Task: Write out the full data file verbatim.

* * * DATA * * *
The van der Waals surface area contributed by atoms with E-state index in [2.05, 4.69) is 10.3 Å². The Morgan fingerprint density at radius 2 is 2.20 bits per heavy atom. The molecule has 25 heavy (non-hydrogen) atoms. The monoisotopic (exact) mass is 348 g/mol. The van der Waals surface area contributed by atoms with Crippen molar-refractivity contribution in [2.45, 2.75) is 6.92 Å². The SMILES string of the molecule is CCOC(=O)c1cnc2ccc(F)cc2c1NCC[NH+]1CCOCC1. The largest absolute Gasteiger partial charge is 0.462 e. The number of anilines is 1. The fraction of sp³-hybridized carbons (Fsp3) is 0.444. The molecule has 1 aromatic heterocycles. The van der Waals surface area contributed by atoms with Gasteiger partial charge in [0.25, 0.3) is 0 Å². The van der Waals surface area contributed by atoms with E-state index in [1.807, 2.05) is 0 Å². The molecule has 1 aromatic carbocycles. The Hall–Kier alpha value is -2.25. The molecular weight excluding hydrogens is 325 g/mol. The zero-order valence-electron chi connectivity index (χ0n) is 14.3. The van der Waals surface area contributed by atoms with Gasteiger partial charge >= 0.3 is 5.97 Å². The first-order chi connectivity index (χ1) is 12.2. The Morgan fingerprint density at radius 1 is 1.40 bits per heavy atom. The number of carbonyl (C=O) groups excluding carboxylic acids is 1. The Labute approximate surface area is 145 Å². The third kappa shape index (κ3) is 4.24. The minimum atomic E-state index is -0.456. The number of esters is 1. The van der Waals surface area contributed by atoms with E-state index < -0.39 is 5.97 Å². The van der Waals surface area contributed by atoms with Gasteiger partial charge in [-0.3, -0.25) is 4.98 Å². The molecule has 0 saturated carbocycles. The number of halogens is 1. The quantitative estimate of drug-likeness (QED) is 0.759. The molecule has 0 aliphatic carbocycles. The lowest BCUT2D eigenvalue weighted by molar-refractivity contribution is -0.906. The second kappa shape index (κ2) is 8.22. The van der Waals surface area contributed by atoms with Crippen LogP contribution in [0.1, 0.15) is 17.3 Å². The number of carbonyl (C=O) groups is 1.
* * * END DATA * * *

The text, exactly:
The van der Waals surface area contributed by atoms with E-state index in [2.05, 4.69) is 10.3 Å². The Morgan fingerprint density at radius 2 is 2.20 bits per heavy atom. The molecule has 25 heavy (non-hydrogen) atoms. The monoisotopic (exact) mass is 348 g/mol. The van der Waals surface area contributed by atoms with Crippen molar-refractivity contribution in [2.45, 2.75) is 6.92 Å². The SMILES string of the molecule is CCOC(=O)c1cnc2ccc(F)cc2c1NCC[NH+]1CCOCC1. The largest absolute Gasteiger partial charge is 0.462 e. The number of anilines is 1. The fraction of sp³-hybridized carbons (Fsp3) is 0.444. The molecule has 1 aromatic heterocycles. The van der Waals surface area contributed by atoms with Gasteiger partial charge in [0.25, 0.3) is 0 Å². The van der Waals surface area contributed by atoms with E-state index in [1.807, 2.05) is 0 Å². The molecule has 1 aromatic carbocycles. The Hall–Kier alpha value is -2.25. The molecular weight excluding hydrogens is 325 g/mol. The zero-order valence-electron chi connectivity index (χ0n) is 14.3. The van der Waals surface area contributed by atoms with Gasteiger partial charge >= 0.3 is 5.97 Å². The first-order chi connectivity index (χ1) is 12.2. The Morgan fingerprint density at radius 1 is 1.40 bits per heavy atom. The number of carbonyl (C=O) groups excluding carboxylic acids is 1. The Labute approximate surface area is 145 Å². The third kappa shape index (κ3) is 4.24. The minimum atomic E-state index is -0.456. The number of esters is 1. The van der Waals surface area contributed by atoms with E-state index < -0.39 is 5.97 Å². The van der Waals surface area contributed by atoms with Gasteiger partial charge in [-0.3, -0.25) is 4.98 Å². The molecule has 0 saturated carbocycles. The number of halogens is 1. The quantitative estimate of drug-likeness (QED) is 0.759. The molecule has 0 aliphatic carbocycles. The lowest BCUT2D eigenvalue weighted by molar-refractivity contribution is -0.906. The second kappa shape index (κ2) is 8.22. The van der Waals surface area contributed by atoms with Crippen LogP contribution in [0.1, 0.15) is 17.3 Å². The number of carbonyl (C=O) groups is 1.